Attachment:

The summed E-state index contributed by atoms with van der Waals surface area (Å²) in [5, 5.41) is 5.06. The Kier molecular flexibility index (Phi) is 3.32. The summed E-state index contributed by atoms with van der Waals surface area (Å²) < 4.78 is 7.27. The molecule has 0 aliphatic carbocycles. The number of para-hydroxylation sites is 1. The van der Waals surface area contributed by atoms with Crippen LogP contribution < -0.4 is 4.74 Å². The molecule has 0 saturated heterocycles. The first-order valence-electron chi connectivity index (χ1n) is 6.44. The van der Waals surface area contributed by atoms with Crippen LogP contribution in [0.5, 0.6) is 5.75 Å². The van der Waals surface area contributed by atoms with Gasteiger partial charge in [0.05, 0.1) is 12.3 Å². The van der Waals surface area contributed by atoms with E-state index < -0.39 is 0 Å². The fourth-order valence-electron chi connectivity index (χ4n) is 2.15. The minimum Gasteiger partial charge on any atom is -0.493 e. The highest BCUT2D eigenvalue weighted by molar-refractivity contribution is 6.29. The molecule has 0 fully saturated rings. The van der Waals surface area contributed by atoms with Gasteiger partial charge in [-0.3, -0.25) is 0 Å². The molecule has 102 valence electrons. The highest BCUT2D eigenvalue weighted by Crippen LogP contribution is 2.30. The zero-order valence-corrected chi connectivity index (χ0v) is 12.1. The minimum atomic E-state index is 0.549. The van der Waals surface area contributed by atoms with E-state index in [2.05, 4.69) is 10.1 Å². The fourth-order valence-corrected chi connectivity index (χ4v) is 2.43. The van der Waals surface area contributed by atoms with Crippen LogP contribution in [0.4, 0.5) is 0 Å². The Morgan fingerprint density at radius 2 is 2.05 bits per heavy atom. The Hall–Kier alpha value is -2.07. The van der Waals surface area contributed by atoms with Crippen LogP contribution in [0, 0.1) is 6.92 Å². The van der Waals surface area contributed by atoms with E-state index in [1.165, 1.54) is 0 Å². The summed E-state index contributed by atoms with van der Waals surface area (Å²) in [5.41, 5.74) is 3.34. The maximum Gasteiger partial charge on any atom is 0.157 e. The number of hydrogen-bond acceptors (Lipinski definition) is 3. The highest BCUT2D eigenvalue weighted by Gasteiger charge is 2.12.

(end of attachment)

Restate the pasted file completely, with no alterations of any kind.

The summed E-state index contributed by atoms with van der Waals surface area (Å²) in [5, 5.41) is 5.06. The Kier molecular flexibility index (Phi) is 3.32. The summed E-state index contributed by atoms with van der Waals surface area (Å²) < 4.78 is 7.27. The molecule has 0 aliphatic carbocycles. The number of para-hydroxylation sites is 1. The van der Waals surface area contributed by atoms with Crippen LogP contribution < -0.4 is 4.74 Å². The molecule has 0 saturated heterocycles. The first-order valence-electron chi connectivity index (χ1n) is 6.44. The van der Waals surface area contributed by atoms with Crippen LogP contribution in [0.5, 0.6) is 5.75 Å². The van der Waals surface area contributed by atoms with Gasteiger partial charge in [0.05, 0.1) is 12.3 Å². The van der Waals surface area contributed by atoms with E-state index < -0.39 is 0 Å². The fourth-order valence-electron chi connectivity index (χ4n) is 2.15. The minimum Gasteiger partial charge on any atom is -0.493 e. The highest BCUT2D eigenvalue weighted by molar-refractivity contribution is 6.29. The molecule has 0 fully saturated rings. The van der Waals surface area contributed by atoms with Gasteiger partial charge in [-0.3, -0.25) is 0 Å². The molecule has 102 valence electrons. The highest BCUT2D eigenvalue weighted by Crippen LogP contribution is 2.30. The zero-order valence-corrected chi connectivity index (χ0v) is 12.1. The minimum atomic E-state index is 0.549. The van der Waals surface area contributed by atoms with E-state index in [2.05, 4.69) is 10.1 Å². The fourth-order valence-corrected chi connectivity index (χ4v) is 2.43. The van der Waals surface area contributed by atoms with Crippen LogP contribution in [0.4, 0.5) is 0 Å². The Morgan fingerprint density at radius 2 is 2.05 bits per heavy atom. The Hall–Kier alpha value is -2.07. The van der Waals surface area contributed by atoms with Crippen LogP contribution in [0, 0.1) is 6.92 Å². The van der Waals surface area contributed by atoms with E-state index in [1.165, 1.54) is 0 Å². The summed E-state index contributed by atoms with van der Waals surface area (Å²) in [5.41, 5.74) is 3.34. The maximum Gasteiger partial charge on any atom is 0.157 e. The number of hydrogen-bond acceptors (Lipinski definition) is 3. The highest BCUT2D eigenvalue weighted by Gasteiger charge is 2.12.